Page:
It is not easy to talk about morality, but neither is to talk about sanity.
What makes talking about either difficult is people’s propensity to fall for propaganda; their ignorance of the details of the matter at hand and their eagerness to join the lynch-mobs of virtue signaling. Continue reading →
Early into the war in the Ukraine I got into a few heated arguments. I was told by a relative that my views on the matter are “incomprehensible and unacceptable.” Our conversation ended in a shouting match. Not unlike the ones about Covid. The point of these discussions is always, somehow, about morality and the vehement emotions in support of that moral conviction.
Just like with all the Covid discussions, the views are polarized, moralized and emotionalized. The things that are missing from all of them are nuance, logic and knowledge on one side and often too much (bordering on speculation) on the other, making reasonable discussion practically impossible.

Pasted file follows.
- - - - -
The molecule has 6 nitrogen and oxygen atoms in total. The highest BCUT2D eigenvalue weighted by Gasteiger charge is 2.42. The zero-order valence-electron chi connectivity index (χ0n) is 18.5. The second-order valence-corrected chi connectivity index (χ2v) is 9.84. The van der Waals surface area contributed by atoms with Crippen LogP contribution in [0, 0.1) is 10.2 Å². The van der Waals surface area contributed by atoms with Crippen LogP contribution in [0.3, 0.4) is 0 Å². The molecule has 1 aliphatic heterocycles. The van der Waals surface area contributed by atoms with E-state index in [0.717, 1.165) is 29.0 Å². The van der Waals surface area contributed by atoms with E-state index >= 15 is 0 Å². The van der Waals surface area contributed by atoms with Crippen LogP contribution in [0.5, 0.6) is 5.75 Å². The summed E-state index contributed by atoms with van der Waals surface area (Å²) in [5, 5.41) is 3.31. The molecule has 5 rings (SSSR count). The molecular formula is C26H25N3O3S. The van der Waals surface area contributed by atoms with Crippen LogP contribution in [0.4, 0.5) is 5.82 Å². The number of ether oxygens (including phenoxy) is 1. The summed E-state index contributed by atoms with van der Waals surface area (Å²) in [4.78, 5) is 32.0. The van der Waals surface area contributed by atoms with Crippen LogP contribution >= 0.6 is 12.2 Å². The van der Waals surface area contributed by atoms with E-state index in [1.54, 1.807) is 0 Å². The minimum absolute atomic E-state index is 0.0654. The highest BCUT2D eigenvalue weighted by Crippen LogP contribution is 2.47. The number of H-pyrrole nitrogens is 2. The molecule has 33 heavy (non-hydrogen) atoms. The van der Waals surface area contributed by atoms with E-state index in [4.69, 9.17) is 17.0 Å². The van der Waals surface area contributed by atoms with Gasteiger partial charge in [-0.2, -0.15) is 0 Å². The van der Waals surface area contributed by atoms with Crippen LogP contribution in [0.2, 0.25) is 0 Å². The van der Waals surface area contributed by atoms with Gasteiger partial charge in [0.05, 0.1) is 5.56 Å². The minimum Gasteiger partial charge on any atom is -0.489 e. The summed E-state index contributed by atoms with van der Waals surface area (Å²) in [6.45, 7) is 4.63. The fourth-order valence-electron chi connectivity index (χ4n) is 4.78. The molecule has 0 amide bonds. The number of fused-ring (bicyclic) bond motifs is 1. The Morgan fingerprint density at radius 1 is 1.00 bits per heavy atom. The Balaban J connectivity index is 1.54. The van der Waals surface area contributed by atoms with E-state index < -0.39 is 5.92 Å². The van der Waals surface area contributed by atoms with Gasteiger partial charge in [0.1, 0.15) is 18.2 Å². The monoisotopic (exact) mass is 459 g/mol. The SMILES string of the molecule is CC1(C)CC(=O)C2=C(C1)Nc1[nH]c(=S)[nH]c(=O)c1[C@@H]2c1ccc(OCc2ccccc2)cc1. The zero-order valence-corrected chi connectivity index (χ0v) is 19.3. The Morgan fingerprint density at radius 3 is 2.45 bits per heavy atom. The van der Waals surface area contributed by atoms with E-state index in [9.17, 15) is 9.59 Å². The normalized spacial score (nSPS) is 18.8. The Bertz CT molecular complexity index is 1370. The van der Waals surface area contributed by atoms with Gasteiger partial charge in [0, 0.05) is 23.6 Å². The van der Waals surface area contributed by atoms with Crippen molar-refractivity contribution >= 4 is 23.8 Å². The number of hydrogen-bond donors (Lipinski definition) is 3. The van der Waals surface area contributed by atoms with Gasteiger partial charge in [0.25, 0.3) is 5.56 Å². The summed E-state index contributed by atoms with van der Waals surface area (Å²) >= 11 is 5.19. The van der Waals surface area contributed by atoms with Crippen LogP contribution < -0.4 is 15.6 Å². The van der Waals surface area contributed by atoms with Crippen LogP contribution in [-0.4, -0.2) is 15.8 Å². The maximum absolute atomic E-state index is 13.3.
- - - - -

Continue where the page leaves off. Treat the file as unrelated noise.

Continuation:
In the case of the Ukraine war, I tried to make the point that I also look at it in moral terms, that I am also outraged, that I also find the support of subversion, interference and outright intervention in the affairs of a sovereign nation “incomprehensible and unacceptable,” but I had a feeling that my points fell on deaf ears. So here I am, trying to summarize my views, my puzzlement, and the foundation of my moral outrage.
Because this is a question of morality indeed. Continue reading →